Many of the latest laptops have enough battery power to last all day but if you’re reading this then clearly your laptop doesn’t last long enough for you. And since most modern laptops don’t have removable batteries, swapping the flat one out for a fully charged spare isn’t an option. So, it’s always good for the users to know how they can improve battery life instead of laptop battery replacement.
Here are our top tips on how to improve laptop battery life:
Often we get battery replacement repair requests from our customers who struggle with laptop battery life. With overuse, the battery life starts to deteriorate. However, there are ways to slow down that process or even improve battery life.
Don’t leave your laptop on permanent charge
One of the most common mistakes that most users do is leaving their laptop on charging overnight. This leads to overcharging which impacts the battery life. Lithium-ion batteries should have overcharging protection, but it’s not good for the long-term health of your battery to leave your laptop always plugged in to the mains. Some manufacturers (including Sony and Lenovo) provide a utility which limits the battery from fully charging.
This helps to prevent battery degradation and means you can leave the laptop always connected to the mains. When you want to use your laptop on battery power and get maximum battery life, disable the limiter and allow the laptop to charge to 100 percent.
Don’t leave discs in your laptop
Leaving a disc in your DVD drive is a sure way to reduce battery life, as it might spin up whenever you launch a Windows Explorer window or access the Save option in an application. Newer laptops are unlikely to have a disc drive, but any USB accessories you leave connected, such as portable hard disks or USB web cams will also draw power, so unplug them if they’re not needed.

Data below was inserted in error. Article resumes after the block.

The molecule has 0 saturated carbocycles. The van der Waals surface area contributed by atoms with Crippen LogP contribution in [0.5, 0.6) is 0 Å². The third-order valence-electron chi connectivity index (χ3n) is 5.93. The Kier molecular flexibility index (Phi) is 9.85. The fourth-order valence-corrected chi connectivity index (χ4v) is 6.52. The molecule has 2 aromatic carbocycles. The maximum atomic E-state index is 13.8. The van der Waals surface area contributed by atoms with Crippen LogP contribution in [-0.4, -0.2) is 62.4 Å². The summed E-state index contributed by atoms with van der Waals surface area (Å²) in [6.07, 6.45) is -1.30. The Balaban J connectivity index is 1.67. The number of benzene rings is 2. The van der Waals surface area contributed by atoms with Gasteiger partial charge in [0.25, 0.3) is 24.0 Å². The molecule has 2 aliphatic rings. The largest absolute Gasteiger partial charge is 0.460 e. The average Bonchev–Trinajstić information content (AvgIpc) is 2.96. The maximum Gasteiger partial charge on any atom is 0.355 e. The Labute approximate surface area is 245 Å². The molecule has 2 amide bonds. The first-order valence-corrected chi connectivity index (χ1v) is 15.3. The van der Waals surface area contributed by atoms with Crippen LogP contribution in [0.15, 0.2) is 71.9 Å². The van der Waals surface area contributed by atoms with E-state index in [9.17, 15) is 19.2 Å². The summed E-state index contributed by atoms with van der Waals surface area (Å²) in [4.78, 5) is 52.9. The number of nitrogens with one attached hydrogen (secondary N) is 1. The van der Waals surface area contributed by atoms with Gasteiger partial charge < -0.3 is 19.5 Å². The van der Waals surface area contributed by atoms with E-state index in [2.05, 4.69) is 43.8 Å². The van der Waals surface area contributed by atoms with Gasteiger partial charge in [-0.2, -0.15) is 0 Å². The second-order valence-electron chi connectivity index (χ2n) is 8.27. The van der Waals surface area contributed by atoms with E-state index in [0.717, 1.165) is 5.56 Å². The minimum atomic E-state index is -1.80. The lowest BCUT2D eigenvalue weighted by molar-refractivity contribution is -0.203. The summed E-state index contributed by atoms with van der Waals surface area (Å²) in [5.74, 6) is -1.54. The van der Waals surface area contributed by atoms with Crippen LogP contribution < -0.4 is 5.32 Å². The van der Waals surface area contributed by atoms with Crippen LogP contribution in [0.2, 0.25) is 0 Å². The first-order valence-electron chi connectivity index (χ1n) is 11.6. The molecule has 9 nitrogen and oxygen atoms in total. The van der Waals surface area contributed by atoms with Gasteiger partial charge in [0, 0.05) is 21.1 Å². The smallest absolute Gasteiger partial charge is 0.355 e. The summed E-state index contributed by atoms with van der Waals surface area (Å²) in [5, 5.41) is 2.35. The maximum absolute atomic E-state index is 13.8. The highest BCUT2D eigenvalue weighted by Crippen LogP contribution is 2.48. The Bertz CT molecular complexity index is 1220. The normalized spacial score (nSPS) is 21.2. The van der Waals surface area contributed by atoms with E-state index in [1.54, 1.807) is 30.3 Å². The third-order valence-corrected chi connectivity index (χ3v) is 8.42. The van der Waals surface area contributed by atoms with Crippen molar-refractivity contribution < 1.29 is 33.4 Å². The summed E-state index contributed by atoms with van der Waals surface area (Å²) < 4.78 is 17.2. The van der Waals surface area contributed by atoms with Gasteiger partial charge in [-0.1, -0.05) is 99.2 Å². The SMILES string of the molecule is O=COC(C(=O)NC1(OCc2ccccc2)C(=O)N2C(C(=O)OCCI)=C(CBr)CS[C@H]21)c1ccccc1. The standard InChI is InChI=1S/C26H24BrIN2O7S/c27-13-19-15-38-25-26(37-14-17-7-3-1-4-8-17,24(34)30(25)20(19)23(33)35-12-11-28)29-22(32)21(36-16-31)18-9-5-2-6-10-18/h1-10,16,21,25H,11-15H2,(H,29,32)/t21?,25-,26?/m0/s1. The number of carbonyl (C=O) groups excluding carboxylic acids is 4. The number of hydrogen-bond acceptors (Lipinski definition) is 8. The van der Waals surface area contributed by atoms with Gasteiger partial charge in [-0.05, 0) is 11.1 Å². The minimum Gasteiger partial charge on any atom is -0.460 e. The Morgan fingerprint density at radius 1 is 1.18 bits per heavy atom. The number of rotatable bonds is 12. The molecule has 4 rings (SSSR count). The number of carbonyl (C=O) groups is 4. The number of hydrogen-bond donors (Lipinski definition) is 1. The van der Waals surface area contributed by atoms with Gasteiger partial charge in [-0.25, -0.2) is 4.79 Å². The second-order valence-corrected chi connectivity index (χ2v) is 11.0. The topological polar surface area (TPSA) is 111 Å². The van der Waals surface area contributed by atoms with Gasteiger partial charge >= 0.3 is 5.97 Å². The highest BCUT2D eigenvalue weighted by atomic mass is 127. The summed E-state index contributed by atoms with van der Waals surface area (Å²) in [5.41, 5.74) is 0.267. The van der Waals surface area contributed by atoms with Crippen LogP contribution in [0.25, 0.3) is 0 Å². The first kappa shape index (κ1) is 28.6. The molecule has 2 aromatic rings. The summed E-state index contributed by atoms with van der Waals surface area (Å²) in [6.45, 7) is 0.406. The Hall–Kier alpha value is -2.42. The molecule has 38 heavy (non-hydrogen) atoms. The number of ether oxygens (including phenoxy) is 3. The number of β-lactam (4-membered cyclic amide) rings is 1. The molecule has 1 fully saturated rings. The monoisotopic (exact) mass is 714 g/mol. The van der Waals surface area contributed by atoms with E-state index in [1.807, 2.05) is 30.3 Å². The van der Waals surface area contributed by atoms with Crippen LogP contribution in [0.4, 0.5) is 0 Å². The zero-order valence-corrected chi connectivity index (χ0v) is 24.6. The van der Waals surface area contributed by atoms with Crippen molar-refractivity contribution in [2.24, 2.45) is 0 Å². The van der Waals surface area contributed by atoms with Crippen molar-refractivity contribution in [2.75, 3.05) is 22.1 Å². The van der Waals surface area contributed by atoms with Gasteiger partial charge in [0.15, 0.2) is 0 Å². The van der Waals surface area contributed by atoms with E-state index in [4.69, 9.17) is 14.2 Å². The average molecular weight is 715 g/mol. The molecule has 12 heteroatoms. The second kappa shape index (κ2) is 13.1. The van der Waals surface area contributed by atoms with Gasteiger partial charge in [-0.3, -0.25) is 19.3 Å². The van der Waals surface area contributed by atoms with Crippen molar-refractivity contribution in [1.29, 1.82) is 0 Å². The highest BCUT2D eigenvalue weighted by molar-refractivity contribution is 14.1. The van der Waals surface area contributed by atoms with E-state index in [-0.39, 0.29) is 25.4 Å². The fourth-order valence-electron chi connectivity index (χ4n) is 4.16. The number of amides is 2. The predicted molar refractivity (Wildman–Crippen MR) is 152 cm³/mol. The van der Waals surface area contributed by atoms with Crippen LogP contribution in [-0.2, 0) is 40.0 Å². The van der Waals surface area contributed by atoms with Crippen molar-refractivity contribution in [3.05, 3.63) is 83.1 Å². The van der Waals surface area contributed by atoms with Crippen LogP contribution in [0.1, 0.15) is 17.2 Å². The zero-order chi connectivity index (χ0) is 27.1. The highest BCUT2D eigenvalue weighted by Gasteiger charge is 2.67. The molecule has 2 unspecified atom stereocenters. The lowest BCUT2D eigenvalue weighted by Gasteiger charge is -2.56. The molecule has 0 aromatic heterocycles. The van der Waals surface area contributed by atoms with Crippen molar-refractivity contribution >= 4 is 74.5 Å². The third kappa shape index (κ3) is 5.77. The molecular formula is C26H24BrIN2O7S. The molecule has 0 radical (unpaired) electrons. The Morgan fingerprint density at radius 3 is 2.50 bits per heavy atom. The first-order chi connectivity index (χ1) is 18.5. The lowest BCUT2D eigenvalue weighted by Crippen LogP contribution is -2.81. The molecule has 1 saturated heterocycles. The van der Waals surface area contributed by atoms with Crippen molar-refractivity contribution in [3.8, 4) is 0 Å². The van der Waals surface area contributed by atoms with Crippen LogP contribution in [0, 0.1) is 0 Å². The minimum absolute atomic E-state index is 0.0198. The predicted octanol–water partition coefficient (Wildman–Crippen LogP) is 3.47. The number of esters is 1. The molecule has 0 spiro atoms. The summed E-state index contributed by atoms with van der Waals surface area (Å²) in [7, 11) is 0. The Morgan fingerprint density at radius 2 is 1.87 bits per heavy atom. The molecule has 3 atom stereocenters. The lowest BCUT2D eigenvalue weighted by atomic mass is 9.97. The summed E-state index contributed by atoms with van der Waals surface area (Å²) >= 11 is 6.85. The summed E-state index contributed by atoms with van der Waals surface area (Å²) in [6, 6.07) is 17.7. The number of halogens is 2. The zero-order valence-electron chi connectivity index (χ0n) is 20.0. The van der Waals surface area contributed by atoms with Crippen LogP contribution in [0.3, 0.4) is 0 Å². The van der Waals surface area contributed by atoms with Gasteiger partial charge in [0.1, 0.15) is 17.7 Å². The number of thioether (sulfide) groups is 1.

Manage your laptop settings
If you’re the sort who has 10 or even 20 tabs open in your web browser, you’ll benefit from longer battery life by culling those tabs. The same goes for running lots of applications at the same time. When you run lots of programs, or have lots of photos open in an editor, you’ll use up all the free system memory. Anything extra has to be ‘paged’ to the hard disk, which as we’ve said, is a mechanical device in many laptops. This not only slows your computer down but also increases battery life. One quick fix is to install more memory in your laptop, but keeping the bare minimum of programs and tabs open is another way to increase your battery life.